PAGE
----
Huge tasks for Japan's new leader
When I first heard that two women -- Sanae Takaichi and Seiko Noda -- were seeking the leadership of Japan's ruling Liberal Democratic Party (LDP), I was blessed with a hopeful thought that maybe the result of last Wednesday's election could bring real change to Japanese society.
Ms Takaichi and Ms Noda, both former internal affairs ministers, were the first women in 13 years to run for the post, the holder of which will become prime minister and lead the country's biggest party into elections next month.
The prospect of the first female prime minister in Japanese history brought with it hopes that gender equality would finally be addressed seriously in a country where it has long been a problem.
Former prime minister Shinzo Abe, who backed Ms Takaichi, had promoted women's advancement but his administration fell far short of his goal to have women represent 30% of decision-making positions by 2020, postponing it by as long as a decade.
Japan ranked worst among the Group of Seven advanced economies -- 120th in a 156-nation gender gap survey by the World Economic Forum this year. Women comprise only about 10% of Japan's parliament, and analysts say many tend to try to advance by showing party loyalty rather than pursuing gender equality. The percentage of female boardroom representation, meanwhile, is in the single digits.
In the end, LDP members chose a safe and boring pair of male hands. Fumio Kishida, a former foreign minister, came out ahead of both his two female rivals and Taro Kono, a cabinet minister and national vaccine tsar, who was more popular with the public than any of the others.
The change of leadership in Japan comes as the world prepares to bid farewell to Angela Merkel, who is bowing out after 16 years at the helm of Europe's largest economy. Widely admired at home and abroad, she is credited with steering Germany and Europe through numerous crises.
Even though Japan has never had a female leader, having two women vie for the top job is considered progress for the ruling party. For hopeful observers like me, the LDP contest might encourage more Japanese women to consider entering politics or to seek leadership roles in their chosen carers.
Mr Kishida, now 64, had been groomed as potential successor to Mr Abe, serving as his foreign minister from 2012 to 2017 and LDP policy chief from 2017 to 2020. The Hiroshima native will be formally elected as prime minister in a parliamentary session today.
As he takes office after the short-lived administration of Yoshihide Suga, whose popularity nosedived amid public unhappiness with the national pandemic response, Mr Kishida faces mounting challenges. But he might escape some of the pressures that felled Mr Suga, as vaccinations have finally gathered momentum with close to 60% of the public now fully inoculated.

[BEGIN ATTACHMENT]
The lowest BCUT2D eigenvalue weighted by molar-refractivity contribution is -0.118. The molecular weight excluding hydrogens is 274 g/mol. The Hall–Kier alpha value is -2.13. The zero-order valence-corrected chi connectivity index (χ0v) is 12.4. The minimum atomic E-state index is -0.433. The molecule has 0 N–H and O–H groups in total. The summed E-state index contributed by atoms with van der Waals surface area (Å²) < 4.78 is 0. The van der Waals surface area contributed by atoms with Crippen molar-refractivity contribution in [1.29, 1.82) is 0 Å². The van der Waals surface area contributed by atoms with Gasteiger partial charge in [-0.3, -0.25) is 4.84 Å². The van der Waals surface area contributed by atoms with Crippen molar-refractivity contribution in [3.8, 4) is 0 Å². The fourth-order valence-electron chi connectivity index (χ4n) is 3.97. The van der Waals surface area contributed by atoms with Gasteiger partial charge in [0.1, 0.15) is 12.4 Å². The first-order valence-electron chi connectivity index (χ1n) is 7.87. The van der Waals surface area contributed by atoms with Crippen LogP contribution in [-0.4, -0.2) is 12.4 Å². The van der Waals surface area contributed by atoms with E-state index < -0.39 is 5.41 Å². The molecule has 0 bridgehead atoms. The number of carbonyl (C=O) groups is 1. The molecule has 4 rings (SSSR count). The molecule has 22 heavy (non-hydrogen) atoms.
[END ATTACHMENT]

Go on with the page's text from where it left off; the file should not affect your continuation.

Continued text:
But he will need to shore up an economy battered by more than a year of Covid and lengthy lockdowns. High on his agenda will likely be a big fiscal stimulus package, which he said could be "worth dozens of trillions of yen by the end of the year".
While he is expected to offer a continuation of Mr Abe's economic policies, which failed to cure national stagnation, Mr Kishida during his campaign promised a "new capitalism" that focuses on narrowing the wealth gap and encouraging companies to share more profits with middle-class workers.
Other enormous challenges include declining births, a shrinking population, gigantic public debt and increasingly damaging natural disasters fuelled by climate change.
Bigger threats are looming abroad as well, stemming from the rise of China. As Australia enters a defence partnership with the US and the UK, a move that infuriated China, the stakes are greater for Japan, given its closer proximity to China and territorial disputes.
China and Taiwan, meanwhile, are both seeking membership in the Comprehensive and Progressive Agreement for Trans-Pacific Partnership (CPTPP), the trade pact on which Japan took the lead after the US pulled out. Mr Kishida will have to use all his diplomatic skills to finesse a decision on whether, or how, to accept the self-governed island without angering China.
Equally important is to win trust from the Japanese public and shore up unity in the LDP to push the reforms the country needs. If he fails to achieve this, it will be damaging not only for the party but Japan as a whole.
Acting Asia Focus Editor
Acting Asia Focus Editor